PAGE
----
Diana Weynand: So these are the clips that we want to consider. Now what happens when you work with clips over and over to put a story together is that you get used to looking at them the way they are, and sometimes it dulls your visual sense as to whether or not they could be made to be any better. For example, let's take a look at this shot of the beans. Now when we look at it and we see the mature coffee beans ready for picking, the green leaves, but if we take a closer look and really dive into the color and examine it from two points of view; one is, is there something that needs to be fixed? And is there something that can be improved? So to do that, we want to click on the Inspector button to open the Inspector window, and the first thing that you can do to answer that question of, can it be fixed, or does it need to be fixed is to click on the Balance button in the Color section.
Simply clicking this Balance enable box will ask Final Cut Pro to look at it and color balance it. Now I am going to turn it off because if you didn't notice that's a pretty drastic change. As you have been working with this clip, you may have gotten really used to seeing this clip as it is, without realizing that there was a really strong green color cast to it, perhaps a lot of reflection from the green leaves. So which would you prefer? A little bit muddier, greener on everything, even the green on the branch, or would you prefer to remove some of that color cast and start with the image a little bit cleaner in this way.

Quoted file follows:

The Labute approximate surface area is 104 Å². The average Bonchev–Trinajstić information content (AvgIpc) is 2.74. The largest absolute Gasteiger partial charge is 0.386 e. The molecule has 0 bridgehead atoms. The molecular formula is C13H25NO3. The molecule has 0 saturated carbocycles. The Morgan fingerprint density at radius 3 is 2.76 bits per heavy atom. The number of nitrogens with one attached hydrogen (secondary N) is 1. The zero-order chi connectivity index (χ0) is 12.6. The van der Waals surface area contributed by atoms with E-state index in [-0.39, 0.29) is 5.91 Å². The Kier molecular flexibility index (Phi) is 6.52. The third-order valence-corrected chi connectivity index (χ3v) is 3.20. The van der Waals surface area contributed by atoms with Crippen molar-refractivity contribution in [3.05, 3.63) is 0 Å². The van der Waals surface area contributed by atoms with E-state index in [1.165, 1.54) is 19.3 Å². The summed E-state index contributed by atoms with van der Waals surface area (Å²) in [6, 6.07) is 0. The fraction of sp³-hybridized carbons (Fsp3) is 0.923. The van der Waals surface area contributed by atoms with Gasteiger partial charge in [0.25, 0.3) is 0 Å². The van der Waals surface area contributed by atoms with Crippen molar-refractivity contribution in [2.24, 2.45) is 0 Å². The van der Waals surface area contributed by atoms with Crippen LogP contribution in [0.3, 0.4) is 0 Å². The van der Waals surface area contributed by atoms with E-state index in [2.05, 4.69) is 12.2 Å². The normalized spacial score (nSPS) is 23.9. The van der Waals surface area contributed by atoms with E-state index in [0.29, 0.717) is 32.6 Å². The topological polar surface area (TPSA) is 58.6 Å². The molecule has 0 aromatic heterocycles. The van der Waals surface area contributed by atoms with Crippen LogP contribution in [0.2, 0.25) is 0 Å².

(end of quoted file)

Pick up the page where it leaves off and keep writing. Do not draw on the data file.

I'm sure you'd agree that this might be the better clip to start with. Now let's take a look at the next clip; the pounding of the coffee. Now let's go ahead and play this clip. (Video Playing) Now again, we've been seeing this clip in other movies. We have been working with it and you might not even think anything of it because frankly I think the director of this documentary, Curt Fissel, did an excellent job, and the images are beautiful and he captured a lot of the color of the region. Even the color of the coffee is exceptional.